'Ugly, But Functional' Aircraft Has DHS Potential
The Kansas National
Guard is currently testing an unmanned aerial aircraft the military
uses for cargo and propaganda distribution to determine ways it can
be integrated into a variety of other uses.
Developed by Mist Mobility Integrated Systems Technology, the
CQ-10A SnowGoose is the world's first unmanned cargo aircraft. It
is capable of carrying up to 575 pounds of payload and can be
launched from a C-130, C-141, or C-17 as well as off the ground
from a Humvee, flatbed or logistics trailer. It has up to 15 hours'
endurance, an 18,000 foot operating altitude and a 500 mile range
with a 110 HP Rotax 914 UL engine, according to the company.
The UAV is deployed with an attached parachute. It can be
operated via control box and joystick or autonomously using a
digital mapping system.
"It's ugly, but it's very functional," said Chuck Jarnot, a
former Army helicopter pilot and MMIST consultant. The Canadian
company has already sold 40 of the CQ-10As to the U.S. military
which is currently utilizing them in Iraq and Afghanistan.
The KNG is performing the investigative testing at the Smoky
Hill Weapons Range near Salina where the Guard's Great Plains Joint
Training Center is also located.
Maj. Gen. Tod Bunting, Kansas adjutant general and Guard
commander, invited MMIST to bring the SnowGoose to Kansas and use
the Smoky Hill air space for further development and testing,
according to the Lawrence (Kansas) Journal-World and News.
"We see a lot of potential for it in Homeland Security," said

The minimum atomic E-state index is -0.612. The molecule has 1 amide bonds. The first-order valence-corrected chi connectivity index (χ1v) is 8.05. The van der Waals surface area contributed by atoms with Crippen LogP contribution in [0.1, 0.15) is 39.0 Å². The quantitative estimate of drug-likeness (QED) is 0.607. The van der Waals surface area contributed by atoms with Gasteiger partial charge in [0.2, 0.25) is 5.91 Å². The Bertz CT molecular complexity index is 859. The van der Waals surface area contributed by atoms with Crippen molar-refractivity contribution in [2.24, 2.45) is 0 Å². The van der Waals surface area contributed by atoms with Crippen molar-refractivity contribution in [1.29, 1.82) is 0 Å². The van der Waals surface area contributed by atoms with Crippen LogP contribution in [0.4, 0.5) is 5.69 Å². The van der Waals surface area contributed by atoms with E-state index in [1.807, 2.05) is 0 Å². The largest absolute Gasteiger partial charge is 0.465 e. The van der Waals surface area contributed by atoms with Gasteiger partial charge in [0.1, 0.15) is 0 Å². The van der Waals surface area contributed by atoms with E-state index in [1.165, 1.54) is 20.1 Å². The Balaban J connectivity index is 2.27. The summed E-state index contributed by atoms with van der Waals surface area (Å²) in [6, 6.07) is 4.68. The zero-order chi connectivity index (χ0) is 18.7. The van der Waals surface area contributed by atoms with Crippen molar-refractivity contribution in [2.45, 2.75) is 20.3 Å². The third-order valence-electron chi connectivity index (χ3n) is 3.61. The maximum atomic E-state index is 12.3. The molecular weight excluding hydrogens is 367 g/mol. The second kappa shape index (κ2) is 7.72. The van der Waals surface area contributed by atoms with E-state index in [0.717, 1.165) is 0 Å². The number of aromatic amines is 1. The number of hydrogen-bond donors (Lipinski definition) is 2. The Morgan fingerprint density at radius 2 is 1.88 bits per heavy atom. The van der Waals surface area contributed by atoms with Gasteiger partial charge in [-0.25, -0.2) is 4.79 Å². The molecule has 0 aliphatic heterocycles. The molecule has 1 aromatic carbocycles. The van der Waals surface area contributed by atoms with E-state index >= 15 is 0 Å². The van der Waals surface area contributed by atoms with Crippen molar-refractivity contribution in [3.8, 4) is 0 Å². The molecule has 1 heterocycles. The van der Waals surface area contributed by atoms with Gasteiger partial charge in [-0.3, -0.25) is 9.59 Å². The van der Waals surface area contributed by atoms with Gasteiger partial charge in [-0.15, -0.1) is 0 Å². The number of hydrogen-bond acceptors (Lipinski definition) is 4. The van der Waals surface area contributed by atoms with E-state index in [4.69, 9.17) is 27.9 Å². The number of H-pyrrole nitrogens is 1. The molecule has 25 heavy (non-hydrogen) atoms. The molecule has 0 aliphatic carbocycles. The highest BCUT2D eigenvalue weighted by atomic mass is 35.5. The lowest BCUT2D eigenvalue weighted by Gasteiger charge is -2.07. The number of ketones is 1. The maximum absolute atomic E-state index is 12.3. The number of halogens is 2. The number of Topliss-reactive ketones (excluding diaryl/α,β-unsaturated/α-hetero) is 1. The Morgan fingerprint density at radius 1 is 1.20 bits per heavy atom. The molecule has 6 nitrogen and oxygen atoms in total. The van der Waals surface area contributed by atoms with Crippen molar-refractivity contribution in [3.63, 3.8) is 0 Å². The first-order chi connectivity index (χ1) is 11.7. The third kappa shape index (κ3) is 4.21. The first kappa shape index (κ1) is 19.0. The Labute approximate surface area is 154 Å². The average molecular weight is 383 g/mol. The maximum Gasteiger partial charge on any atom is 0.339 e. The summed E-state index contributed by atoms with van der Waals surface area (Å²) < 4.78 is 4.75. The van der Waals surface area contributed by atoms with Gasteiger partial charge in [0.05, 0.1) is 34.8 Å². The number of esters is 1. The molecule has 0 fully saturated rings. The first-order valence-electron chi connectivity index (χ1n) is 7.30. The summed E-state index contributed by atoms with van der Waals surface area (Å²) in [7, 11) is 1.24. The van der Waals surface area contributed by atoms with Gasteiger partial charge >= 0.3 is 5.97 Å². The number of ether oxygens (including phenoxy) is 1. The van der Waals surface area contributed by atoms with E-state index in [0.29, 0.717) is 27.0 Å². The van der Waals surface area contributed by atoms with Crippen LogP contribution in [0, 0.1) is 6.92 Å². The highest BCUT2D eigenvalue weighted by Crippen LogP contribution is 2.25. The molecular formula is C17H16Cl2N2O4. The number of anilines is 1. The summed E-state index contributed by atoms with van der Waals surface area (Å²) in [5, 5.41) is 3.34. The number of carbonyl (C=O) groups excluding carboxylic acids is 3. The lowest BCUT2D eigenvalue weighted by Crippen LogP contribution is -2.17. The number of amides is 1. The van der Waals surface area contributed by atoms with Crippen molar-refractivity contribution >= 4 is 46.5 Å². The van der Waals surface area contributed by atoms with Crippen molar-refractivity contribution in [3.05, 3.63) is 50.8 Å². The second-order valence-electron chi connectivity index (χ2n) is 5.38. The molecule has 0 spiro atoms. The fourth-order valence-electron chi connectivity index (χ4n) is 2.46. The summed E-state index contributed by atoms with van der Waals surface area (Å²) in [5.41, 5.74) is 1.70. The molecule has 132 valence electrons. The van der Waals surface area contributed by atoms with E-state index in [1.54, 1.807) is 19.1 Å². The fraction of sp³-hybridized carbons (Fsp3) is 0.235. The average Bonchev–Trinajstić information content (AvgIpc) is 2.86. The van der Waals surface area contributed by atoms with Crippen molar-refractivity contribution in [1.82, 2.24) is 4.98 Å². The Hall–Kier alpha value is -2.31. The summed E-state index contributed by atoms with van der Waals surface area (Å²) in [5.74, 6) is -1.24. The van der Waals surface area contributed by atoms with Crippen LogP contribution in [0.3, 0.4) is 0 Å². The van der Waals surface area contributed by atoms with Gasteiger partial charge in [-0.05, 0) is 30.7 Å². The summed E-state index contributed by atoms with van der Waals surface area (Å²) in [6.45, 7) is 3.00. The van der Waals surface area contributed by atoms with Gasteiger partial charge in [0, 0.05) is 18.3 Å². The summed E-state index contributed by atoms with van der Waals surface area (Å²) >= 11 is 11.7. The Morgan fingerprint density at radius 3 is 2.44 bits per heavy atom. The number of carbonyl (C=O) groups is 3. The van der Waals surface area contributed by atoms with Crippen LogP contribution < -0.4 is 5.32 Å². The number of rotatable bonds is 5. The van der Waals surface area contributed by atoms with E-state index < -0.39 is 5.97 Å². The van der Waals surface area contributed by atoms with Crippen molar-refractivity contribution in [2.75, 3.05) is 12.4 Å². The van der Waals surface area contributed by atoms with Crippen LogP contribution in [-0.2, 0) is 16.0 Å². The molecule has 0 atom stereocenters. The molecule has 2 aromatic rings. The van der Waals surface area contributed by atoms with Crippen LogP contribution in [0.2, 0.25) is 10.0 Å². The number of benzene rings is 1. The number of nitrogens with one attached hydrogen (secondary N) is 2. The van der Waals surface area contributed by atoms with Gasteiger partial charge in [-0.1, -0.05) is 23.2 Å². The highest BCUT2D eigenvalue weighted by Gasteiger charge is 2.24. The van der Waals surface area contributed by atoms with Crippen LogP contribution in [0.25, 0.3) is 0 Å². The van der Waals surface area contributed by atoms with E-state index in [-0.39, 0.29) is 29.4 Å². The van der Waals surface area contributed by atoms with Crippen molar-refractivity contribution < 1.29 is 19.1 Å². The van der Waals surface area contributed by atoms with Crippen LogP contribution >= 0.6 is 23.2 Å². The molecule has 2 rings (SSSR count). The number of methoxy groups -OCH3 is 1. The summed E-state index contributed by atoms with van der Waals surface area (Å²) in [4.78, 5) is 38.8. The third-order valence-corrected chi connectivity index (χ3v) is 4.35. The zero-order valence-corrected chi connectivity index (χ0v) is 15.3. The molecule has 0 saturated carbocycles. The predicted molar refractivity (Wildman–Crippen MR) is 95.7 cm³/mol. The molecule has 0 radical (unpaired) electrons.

Great Plains training officer, Lt. Col. J.J. Jordan.
One of the potential uses for the SnowGoose include carrying
communications equipment over disaster areas, as speakers can be
attached and used to broadcast messages to areas without
communications, Jordan said. It can be used to re-establish cell
phone networks in a devastated area as well.
Other potential uses include: cargo, disaster relief, search and
rescue, civil protection and response, mapping and aerial survey,
public safety police/drug interdiction, heat/sod/vegetation
monitoring, fire surveillance and communication bases on a wireless
The aircraft's cargo
boxes are like a "chest of drawers," Jarnot said. Cargo can be
deployed from the air with a parachute or delivered when the
aircraft lands. It's used to deliver supplies to Special Forces
teams in remote areas, eliminating the risk to soldiers that can
accompany the use of a helicopter.
"It's hazardous to the helicopter crew," said Jarnot, a former
Black Hawk pilot. "A more discrete milk truck or FedEx truck, if
you will, in the neighborhood is far more effective at delivering
these types of payloads. It's quiet and it can fly at night."
"The 'black box' with the computer software measures wind
speed and direction and tells the plane when to make drops," Jarnot
said. "It is the real jewel on this aircraft; all other components
are off-the-shelf components."
Each pair of the UAVs goes for about $800,000, according to
Jarnot, including support equipment.
The Kansas Guard hasn't purchased a SnowGoose yet, but it is
interested in that possibility, said spokeswoman Sharon Watson.